In This Chapter
Identifying your Mac model
Understanding Mac processors
Familiarizing yourself with the parts of your Mac
Apple's Macintosh computer — Mac for short — enjoys the enviable reputation of being the easiest computer to use in the world. Additionally, Macs are dependable, durable, and so beautifully designed, they incite techno-lust in gadget geeks like me, and ordinary "Joes" alike. For those doubly good reasons, you probably won't buy a new Mac to replace your old one because you have to, but because you want to.
Despite the Mac's legendary reputation for being easy to use, you might find the Mac slightly different from other computers you've used before. Taking a few moments to understand the different types of Macs available can help you understand how your Mac works.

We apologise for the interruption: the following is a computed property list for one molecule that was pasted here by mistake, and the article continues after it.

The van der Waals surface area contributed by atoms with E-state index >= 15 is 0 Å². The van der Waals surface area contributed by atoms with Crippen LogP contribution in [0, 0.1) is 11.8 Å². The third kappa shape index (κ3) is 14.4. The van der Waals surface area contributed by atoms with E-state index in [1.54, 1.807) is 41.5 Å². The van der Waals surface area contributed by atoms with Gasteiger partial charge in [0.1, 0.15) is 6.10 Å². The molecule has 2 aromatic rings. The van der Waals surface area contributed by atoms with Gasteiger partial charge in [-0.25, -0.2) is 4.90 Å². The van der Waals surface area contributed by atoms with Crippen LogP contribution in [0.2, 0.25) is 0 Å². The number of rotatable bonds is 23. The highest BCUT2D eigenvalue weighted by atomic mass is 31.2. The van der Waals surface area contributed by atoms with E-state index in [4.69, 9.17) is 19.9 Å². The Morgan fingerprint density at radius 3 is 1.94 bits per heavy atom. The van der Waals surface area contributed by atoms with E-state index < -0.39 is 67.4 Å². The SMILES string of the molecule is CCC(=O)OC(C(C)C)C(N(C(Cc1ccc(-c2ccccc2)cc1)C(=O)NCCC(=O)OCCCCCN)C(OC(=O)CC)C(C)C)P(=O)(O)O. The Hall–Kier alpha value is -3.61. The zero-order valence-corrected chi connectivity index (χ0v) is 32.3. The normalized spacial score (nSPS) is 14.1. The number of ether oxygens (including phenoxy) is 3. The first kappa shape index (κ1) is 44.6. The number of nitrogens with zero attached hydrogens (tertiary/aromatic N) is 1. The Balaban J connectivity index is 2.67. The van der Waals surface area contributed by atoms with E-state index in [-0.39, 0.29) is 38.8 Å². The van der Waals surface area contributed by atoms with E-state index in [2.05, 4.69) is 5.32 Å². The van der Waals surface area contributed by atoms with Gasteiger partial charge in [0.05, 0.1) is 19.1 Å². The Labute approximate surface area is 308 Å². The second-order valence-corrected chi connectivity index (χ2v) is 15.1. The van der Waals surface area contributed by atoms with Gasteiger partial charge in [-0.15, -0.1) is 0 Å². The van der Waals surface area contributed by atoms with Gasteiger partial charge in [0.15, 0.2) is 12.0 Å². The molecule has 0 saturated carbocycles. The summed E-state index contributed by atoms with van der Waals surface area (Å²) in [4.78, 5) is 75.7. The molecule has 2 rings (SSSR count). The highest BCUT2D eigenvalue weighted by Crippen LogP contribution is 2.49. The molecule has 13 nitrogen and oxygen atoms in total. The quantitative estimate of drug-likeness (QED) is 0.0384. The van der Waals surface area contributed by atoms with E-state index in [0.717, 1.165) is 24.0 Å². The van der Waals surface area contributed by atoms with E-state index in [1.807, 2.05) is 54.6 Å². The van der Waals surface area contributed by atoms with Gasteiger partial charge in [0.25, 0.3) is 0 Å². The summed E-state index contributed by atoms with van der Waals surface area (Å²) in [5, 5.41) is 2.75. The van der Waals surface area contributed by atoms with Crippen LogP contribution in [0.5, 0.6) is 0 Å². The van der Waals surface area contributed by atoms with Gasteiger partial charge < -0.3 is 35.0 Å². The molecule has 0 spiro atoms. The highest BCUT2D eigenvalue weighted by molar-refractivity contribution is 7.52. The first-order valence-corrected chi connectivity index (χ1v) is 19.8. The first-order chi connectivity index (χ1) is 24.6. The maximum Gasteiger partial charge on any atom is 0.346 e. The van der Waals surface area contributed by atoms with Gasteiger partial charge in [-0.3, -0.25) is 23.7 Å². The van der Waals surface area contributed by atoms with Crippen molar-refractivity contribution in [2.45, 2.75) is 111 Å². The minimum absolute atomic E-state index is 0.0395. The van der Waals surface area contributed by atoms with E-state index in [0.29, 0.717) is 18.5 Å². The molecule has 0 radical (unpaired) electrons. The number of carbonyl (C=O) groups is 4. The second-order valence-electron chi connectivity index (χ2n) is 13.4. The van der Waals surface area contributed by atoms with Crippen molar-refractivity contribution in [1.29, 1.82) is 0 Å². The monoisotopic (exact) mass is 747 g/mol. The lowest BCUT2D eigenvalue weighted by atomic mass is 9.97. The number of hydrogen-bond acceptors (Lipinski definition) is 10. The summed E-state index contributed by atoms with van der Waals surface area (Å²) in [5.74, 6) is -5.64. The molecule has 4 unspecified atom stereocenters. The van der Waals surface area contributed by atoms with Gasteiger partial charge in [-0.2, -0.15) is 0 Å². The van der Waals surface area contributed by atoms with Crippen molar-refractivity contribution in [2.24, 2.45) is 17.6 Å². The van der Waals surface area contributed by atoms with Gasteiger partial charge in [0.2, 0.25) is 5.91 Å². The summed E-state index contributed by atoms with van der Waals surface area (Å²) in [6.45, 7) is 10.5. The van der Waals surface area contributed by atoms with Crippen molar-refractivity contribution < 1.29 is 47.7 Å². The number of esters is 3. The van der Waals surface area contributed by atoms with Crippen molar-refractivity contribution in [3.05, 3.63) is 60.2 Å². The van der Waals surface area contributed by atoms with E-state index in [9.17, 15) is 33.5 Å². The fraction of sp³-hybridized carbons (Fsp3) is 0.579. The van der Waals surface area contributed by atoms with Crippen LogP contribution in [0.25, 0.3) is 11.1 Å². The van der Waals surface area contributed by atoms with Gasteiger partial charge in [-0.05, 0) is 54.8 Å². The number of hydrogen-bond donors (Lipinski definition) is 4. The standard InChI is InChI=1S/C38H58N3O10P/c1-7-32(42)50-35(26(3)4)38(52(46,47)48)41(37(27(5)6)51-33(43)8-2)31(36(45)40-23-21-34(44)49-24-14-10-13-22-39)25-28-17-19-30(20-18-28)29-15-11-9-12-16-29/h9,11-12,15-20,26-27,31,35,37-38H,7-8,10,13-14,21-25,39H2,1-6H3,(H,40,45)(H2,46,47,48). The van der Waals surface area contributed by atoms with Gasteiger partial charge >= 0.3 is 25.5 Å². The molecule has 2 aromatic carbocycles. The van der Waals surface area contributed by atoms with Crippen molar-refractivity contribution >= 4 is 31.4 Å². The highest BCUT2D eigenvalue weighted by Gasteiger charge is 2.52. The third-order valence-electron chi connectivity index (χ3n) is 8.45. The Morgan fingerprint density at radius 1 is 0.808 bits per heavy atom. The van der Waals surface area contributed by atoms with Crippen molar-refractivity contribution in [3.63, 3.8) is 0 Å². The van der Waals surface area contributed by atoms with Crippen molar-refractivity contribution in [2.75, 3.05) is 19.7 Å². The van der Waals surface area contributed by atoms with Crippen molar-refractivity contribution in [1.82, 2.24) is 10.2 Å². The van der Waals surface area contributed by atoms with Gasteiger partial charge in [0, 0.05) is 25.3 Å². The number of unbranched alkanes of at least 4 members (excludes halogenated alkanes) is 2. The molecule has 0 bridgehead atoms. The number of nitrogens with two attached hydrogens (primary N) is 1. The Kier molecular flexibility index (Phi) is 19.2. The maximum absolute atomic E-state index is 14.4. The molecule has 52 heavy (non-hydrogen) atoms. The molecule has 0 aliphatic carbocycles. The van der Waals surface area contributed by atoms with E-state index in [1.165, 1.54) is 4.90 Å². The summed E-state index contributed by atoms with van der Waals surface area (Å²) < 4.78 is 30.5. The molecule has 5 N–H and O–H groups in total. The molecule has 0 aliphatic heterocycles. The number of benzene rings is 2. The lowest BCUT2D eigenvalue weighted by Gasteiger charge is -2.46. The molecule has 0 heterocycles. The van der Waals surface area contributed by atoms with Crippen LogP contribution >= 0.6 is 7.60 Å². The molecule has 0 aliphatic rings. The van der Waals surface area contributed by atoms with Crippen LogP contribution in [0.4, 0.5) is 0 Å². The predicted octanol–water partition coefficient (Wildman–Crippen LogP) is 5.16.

The Macintosh has been around since 1984, and since that time, Apple has produced a wide variety of Mac models. Although you can still find and use older Macs, chances are good that if you buy a newer Mac, it will fall into one of three categories:
Desktop: Mac mini or Mac Pro, which require a separate display.
All-in-one desktop: iMac, which sandwiches the display and computer into one.
Notebook: MacBook, MacBook Air, or MacBook Pro, which have built-in keyboards, trackpads that work like a mouse at the touch of your fingertip, and bright displays; a "clamshell" design lets you close and tote them in your backpack or messenger bag.
Like today's ...